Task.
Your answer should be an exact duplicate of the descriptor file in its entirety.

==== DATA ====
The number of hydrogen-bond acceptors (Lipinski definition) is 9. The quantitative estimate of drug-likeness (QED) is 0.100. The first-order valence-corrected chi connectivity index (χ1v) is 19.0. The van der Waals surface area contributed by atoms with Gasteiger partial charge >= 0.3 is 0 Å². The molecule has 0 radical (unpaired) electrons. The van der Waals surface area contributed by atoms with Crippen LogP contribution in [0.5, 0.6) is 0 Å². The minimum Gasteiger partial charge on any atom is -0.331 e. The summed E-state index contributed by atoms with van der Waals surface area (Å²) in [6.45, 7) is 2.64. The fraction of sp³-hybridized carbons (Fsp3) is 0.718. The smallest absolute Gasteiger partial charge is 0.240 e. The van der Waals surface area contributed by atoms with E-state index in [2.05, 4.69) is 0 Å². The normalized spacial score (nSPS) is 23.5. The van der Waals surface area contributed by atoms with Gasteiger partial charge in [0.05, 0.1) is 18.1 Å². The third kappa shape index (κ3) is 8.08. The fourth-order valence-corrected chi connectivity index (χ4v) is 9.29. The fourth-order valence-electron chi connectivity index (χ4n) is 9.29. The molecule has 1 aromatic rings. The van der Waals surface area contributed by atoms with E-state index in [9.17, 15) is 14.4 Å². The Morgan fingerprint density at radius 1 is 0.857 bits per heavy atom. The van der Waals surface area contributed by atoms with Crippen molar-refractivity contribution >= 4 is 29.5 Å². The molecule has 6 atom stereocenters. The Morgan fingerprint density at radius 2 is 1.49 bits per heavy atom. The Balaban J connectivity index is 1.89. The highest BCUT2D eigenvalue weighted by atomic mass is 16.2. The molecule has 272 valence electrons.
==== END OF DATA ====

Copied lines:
The number of hydrogen-bond acceptors (Lipinski definition) is 9. The quantitative estimate of drug-likeness (QED) is 0.100. The first-order valence-corrected chi connectivity index (χ1v) is 19.0. The van der Waals surface area contributed by atoms with Gasteiger partial charge >= 0.3 is 0 Å². The molecule has 0 radical (unpaired) electrons. The van der Waals surface area contributed by atoms with Crippen LogP contribution in [0.5, 0.6) is 0 Å². The minimum Gasteiger partial charge on any atom is -0.331 e. The summed E-state index contributed by atoms with van der Waals surface area (Å²) in [6.45, 7) is 2.64. The fraction of sp³-hybridized carbons (Fsp3) is 0.718. The smallest absolute Gasteiger partial charge is 0.240 e. The van der Waals surface area contributed by atoms with E-state index in [2.05, 4.69) is 0 Å². The normalized spacial score (nSPS) is 23.5. The van der Waals surface area contributed by atoms with Gasteiger partial charge in [0.05, 0.1) is 18.1 Å². The third kappa shape index (κ3) is 8.08. The fourth-order valence-corrected chi connectivity index (χ4v) is 9.29. The fourth-order valence-electron chi connectivity index (χ4n) is 9.29. The molecule has 1 aromatic rings. The van der Waals surface area contributed by atoms with E-state index in [9.17, 15) is 14.4 Å². The Morgan fingerprint density at radius 1 is 0.857 bits per heavy atom. The van der Waals surface area contributed by atoms with Crippen molar-refractivity contribution >= 4 is 29.5 Å². The molecule has 6 atom stereocenters. The Morgan fingerprint density at radius 2 is 1.49 bits per heavy atom. The Balaban J connectivity index is 1.89. The highest BCUT2D eigenvalue weighted by atomic mass is 16.2. The molecule has 272 valence electrons.